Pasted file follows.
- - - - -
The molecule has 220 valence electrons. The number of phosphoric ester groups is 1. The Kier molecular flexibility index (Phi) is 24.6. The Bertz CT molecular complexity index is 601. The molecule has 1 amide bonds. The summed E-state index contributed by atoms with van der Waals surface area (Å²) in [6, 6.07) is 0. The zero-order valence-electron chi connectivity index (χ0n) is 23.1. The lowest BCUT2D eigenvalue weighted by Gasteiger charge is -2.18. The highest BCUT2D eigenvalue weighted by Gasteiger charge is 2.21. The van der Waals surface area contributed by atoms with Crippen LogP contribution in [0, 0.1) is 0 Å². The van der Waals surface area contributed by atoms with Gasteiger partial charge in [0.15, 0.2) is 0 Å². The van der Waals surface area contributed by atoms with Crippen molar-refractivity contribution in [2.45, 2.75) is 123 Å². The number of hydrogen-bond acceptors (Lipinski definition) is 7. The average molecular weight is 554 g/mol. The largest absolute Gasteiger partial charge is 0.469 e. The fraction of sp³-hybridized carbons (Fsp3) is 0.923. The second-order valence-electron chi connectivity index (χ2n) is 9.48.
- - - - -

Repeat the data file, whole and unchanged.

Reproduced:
The molecule has 220 valence electrons. The number of phosphoric ester groups is 1. The Kier molecular flexibility index (Phi) is 24.6. The Bertz CT molecular complexity index is 601. The molecule has 1 amide bonds. The summed E-state index contributed by atoms with van der Waals surface area (Å²) in [6, 6.07) is 0. The zero-order valence-electron chi connectivity index (χ0n) is 23.1. The lowest BCUT2D eigenvalue weighted by Gasteiger charge is -2.18. The highest BCUT2D eigenvalue weighted by Gasteiger charge is 2.21. The van der Waals surface area contributed by atoms with Crippen LogP contribution in [0, 0.1) is 0 Å². The van der Waals surface area contributed by atoms with Gasteiger partial charge in [0.15, 0.2) is 0 Å². The van der Waals surface area contributed by atoms with Crippen molar-refractivity contribution in [2.45, 2.75) is 123 Å². The number of hydrogen-bond acceptors (Lipinski definition) is 7. The average molecular weight is 554 g/mol. The largest absolute Gasteiger partial charge is 0.469 e. The fraction of sp³-hybridized carbons (Fsp3) is 0.923. The second-order valence-electron chi connectivity index (χ2n) is 9.48.